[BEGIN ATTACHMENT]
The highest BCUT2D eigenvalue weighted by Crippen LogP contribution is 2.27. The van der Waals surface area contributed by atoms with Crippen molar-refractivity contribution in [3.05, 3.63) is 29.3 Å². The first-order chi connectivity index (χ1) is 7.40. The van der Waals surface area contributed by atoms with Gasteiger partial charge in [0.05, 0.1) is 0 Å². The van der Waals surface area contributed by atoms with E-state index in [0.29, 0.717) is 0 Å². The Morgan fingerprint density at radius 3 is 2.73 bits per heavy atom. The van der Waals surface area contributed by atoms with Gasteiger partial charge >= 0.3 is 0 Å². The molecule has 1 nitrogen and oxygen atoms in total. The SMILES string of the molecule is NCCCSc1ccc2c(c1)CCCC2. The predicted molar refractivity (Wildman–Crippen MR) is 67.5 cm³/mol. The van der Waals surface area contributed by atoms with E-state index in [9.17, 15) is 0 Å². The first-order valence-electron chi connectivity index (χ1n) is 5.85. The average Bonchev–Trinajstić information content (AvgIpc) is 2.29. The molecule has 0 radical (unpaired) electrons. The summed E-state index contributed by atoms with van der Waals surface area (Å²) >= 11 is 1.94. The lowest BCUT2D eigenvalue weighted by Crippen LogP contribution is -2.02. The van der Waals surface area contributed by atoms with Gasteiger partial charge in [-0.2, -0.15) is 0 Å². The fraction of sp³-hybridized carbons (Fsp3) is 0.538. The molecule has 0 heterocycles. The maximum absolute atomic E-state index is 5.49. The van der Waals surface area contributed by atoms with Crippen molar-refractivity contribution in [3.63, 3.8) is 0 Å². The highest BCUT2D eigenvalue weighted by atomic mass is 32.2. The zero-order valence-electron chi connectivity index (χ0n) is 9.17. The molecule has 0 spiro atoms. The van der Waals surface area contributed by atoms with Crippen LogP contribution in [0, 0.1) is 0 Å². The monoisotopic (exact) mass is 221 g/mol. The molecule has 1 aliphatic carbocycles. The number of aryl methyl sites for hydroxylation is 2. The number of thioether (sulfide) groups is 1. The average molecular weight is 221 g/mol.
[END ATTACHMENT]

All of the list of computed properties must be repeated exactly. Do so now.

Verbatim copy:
The highest BCUT2D eigenvalue weighted by Crippen LogP contribution is 2.27. The van der Waals surface area contributed by atoms with Crippen molar-refractivity contribution in [3.05, 3.63) is 29.3 Å². The first-order chi connectivity index (χ1) is 7.40. The van der Waals surface area contributed by atoms with Gasteiger partial charge in [0.05, 0.1) is 0 Å². The van der Waals surface area contributed by atoms with E-state index in [0.29, 0.717) is 0 Å². The Morgan fingerprint density at radius 3 is 2.73 bits per heavy atom. The van der Waals surface area contributed by atoms with Gasteiger partial charge >= 0.3 is 0 Å². The molecule has 1 nitrogen and oxygen atoms in total. The SMILES string of the molecule is NCCCSc1ccc2c(c1)CCCC2. The predicted molar refractivity (Wildman–Crippen MR) is 67.5 cm³/mol. The van der Waals surface area contributed by atoms with E-state index in [9.17, 15) is 0 Å². The first-order valence-electron chi connectivity index (χ1n) is 5.85. The average Bonchev–Trinajstić information content (AvgIpc) is 2.29. The molecule has 0 radical (unpaired) electrons. The summed E-state index contributed by atoms with van der Waals surface area (Å²) >= 11 is 1.94. The lowest BCUT2D eigenvalue weighted by Crippen LogP contribution is -2.02. The van der Waals surface area contributed by atoms with Gasteiger partial charge in [-0.2, -0.15) is 0 Å². The fraction of sp³-hybridized carbons (Fsp3) is 0.538. The molecule has 0 heterocycles. The maximum absolute atomic E-state index is 5.49. The van der Waals surface area contributed by atoms with Crippen molar-refractivity contribution in [3.63, 3.8) is 0 Å². The highest BCUT2D eigenvalue weighted by atomic mass is 32.2. The zero-order valence-electron chi connectivity index (χ0n) is 9.17. The molecule has 0 spiro atoms. The van der Waals surface area contributed by atoms with Crippen LogP contribution in [0, 0.1) is 0 Å². The monoisotopic (exact) mass is 221 g/mol. The molecule has 1 aliphatic carbocycles. The number of aryl methyl sites for hydroxylation is 2. The number of thioether (sulfide) groups is 1. The average molecular weight is 221 g/mol.